“Like a circle in a spiral, like a wheel within a wheel…”
😀 😀 😀 😀 😀
When Walter Moody, newly arrived in the New Zealand gold-rush town of Hokitika, enters the bar of the Crown Hotel, he doesn’t know at first that he is disturbing a meeting. Twelve of the town’s citizens, some prominent personages, some less so, have gathered to share all they know about a strange incident that has happened in the town, involving the death of one man, the disappearance of another and the mysterious appearance of some unaccounted-for gold. The twelve men fear that when these circumstances are investigated, each may be dragged in to the matter and so they have decided to try to get to the truth of the matter themselves. The book begins as they decide to take Moody into their confidence and tell him of all the events that have led them to be here on this night…
Winner of the 2013 Booker Prize, The Luminaries is a huge brick of a book, well over 800 pages, and with a cast of twenty major characters. So when I say that it didn’t just hold my attention throughout but actually kept me fully absorbed through almost two full weeks of reading, this is high praise indeed. And deserved praise, I think – Catton has achieved something quite remarkable in this book. The crime element has been much talked about, particularly since aficionados are so pleased to see a crime novel achieve such high recognition. But although the book is built round the investigation, the crime aspect is somewhat secondary – Catton’s real achievement is to create an utterly believable and incredibly detailed picture of the town, its citizens and the obsession with gold. And yet, despite the huge amount of descriptive writing, she keeps the action ticking along at enough of a pace – just – to stop the reader from feeling like she’s wallowing in a morass of detail.
Thomas Balfour’s heart was beating very fast. He was unused to the awful compression that comes after a lie, when it dawns upon the liar that the lie he has uttered is one to which he is now bound; that he must now keep lying, and compound smaller lies upon the first, and be shuttered in lonely contemplation of his own mistake. Balfour would wear his falsehood as a fetter, until the shipping crate was found.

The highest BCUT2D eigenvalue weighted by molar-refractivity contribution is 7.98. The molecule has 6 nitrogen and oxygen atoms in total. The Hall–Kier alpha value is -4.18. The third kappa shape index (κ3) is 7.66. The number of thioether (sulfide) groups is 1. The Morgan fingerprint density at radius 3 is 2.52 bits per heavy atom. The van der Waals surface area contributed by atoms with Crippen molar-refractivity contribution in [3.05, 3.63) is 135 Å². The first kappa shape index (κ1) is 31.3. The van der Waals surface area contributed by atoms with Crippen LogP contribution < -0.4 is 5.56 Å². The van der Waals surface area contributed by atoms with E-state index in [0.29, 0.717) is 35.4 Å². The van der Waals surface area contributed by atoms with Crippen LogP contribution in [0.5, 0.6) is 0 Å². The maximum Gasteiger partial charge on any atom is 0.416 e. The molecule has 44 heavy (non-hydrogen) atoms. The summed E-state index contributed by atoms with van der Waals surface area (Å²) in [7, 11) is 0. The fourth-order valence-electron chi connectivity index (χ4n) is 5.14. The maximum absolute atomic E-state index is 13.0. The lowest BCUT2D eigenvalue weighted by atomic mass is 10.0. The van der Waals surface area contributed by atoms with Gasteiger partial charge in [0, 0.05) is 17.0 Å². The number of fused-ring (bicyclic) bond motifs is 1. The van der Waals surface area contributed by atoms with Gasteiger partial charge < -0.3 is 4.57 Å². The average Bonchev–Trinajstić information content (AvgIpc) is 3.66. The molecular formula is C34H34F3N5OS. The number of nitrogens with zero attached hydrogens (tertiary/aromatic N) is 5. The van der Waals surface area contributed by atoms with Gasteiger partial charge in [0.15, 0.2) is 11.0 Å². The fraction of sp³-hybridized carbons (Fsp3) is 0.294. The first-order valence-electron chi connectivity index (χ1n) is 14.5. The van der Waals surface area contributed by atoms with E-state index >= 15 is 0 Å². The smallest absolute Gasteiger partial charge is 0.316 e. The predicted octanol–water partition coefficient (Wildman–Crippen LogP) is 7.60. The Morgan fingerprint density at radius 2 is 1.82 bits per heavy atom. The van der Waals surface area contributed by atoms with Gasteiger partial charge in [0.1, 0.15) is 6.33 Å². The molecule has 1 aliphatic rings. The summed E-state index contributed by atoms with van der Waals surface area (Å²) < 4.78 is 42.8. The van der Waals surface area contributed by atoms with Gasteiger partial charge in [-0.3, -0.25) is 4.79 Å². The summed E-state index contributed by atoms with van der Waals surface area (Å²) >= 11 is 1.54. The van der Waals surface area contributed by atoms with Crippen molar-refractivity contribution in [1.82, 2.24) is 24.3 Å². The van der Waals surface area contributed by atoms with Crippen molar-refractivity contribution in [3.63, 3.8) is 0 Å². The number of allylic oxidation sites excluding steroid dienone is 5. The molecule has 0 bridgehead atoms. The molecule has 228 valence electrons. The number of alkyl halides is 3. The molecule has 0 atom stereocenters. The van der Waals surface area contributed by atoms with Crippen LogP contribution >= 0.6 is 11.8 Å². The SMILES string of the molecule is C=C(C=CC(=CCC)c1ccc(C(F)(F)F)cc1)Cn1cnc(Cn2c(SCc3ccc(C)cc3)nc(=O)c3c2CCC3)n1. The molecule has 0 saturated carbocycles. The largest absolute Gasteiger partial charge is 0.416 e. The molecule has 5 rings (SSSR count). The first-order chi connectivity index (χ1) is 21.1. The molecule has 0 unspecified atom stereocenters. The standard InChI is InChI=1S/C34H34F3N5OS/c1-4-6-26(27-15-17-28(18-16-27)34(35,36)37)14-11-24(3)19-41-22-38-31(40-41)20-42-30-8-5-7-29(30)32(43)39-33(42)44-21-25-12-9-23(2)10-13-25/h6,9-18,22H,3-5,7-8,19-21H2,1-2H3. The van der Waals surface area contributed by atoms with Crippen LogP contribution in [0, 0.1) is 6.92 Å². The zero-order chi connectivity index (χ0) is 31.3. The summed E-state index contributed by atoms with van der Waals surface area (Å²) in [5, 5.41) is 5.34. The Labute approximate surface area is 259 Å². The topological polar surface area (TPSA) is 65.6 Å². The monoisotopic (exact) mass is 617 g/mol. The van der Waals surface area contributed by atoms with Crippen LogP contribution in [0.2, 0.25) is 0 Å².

The whole first half of the book is taken up with the twelve men telling their tale to Moody, and the second half follows the developments after that evening. There is a narratorial voice that takes over the telling in the third-person most of the time, which prevents this from becoming a stream of people talking. I’m reluctant to say an omniscient narrator, because I normally find that device awkward and annoying – this narrator is more of an interpreter and one doesn’t get that irritating feeling that the narrator knows more than is being told at any given point. The initial chapters are hugely lengthy and each gives the story as known by one or two of the twelve men in the room, so that the reader, along with the men themselves, is in the position of trying to match up all these stories and see how they fit together. Catton takes the time to tell us in tremendous detail about each man’s character, history, involvement with the others characters both present and absent; and as she does this, she gradually builds up a complete and rather mesmerising picture of this frontier town and how it works. The men we meet are from all strata of society – the banker, the newspaperman, the shipping-line operator, the prospectors, the Maori, the Chinamen. And we learn of what life is like in a place where women have not yet arrived in any numbers and where the few prostitutes are perhaps more highly valued for this rarity. There are very few female characters in the book for that reason, but they play a vital role both in the story and in giving a credible picture of the place of women in this almost entirely male society.